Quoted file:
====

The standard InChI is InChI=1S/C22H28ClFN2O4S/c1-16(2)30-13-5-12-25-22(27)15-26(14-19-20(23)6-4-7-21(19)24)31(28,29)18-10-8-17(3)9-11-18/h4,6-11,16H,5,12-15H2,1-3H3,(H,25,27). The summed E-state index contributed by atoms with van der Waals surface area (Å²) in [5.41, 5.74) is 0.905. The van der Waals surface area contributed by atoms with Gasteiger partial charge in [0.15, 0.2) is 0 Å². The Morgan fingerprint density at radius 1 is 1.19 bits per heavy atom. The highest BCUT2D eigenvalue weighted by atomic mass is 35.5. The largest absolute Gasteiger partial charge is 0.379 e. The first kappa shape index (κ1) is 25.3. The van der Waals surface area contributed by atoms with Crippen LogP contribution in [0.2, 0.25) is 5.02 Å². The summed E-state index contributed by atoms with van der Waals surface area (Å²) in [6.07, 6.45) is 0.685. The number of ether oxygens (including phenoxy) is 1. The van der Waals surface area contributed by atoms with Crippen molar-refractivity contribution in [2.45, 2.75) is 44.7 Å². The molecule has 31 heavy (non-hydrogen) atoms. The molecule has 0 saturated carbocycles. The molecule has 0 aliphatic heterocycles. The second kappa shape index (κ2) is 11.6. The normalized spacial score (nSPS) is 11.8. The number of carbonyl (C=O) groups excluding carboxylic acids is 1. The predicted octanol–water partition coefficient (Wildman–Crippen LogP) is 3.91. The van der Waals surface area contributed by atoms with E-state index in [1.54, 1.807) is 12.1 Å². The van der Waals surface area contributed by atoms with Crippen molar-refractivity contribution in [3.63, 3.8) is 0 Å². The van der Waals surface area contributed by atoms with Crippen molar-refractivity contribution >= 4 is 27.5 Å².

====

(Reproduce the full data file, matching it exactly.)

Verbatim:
The standard InChI is InChI=1S/C22H28ClFN2O4S/c1-16(2)30-13-5-12-25-22(27)15-26(14-19-20(23)6-4-7-21(19)24)31(28,29)18-10-8-17(3)9-11-18/h4,6-11,16H,5,12-15H2,1-3H3,(H,25,27). The summed E-state index contributed by atoms with van der Waals surface area (Å²) in [5.41, 5.74) is 0.905. The van der Waals surface area contributed by atoms with Gasteiger partial charge in [0.15, 0.2) is 0 Å². The Morgan fingerprint density at radius 1 is 1.19 bits per heavy atom. The highest BCUT2D eigenvalue weighted by atomic mass is 35.5. The largest absolute Gasteiger partial charge is 0.379 e. The first kappa shape index (κ1) is 25.3. The van der Waals surface area contributed by atoms with Crippen LogP contribution in [0.2, 0.25) is 5.02 Å². The summed E-state index contributed by atoms with van der Waals surface area (Å²) in [6.07, 6.45) is 0.685. The number of ether oxygens (including phenoxy) is 1. The van der Waals surface area contributed by atoms with Crippen molar-refractivity contribution in [2.45, 2.75) is 44.7 Å². The molecule has 31 heavy (non-hydrogen) atoms. The molecule has 0 saturated carbocycles. The molecule has 0 aliphatic heterocycles. The second kappa shape index (κ2) is 11.6. The normalized spacial score (nSPS) is 11.8. The number of carbonyl (C=O) groups excluding carboxylic acids is 1. The predicted octanol–water partition coefficient (Wildman–Crippen LogP) is 3.91. The van der Waals surface area contributed by atoms with E-state index in [1.54, 1.807) is 12.1 Å². The van der Waals surface area contributed by atoms with Crippen molar-refractivity contribution in [3.63, 3.8) is 0 Å². The van der Waals surface area contributed by atoms with Crippen molar-refractivity contribution >= 4 is 27.5 Å².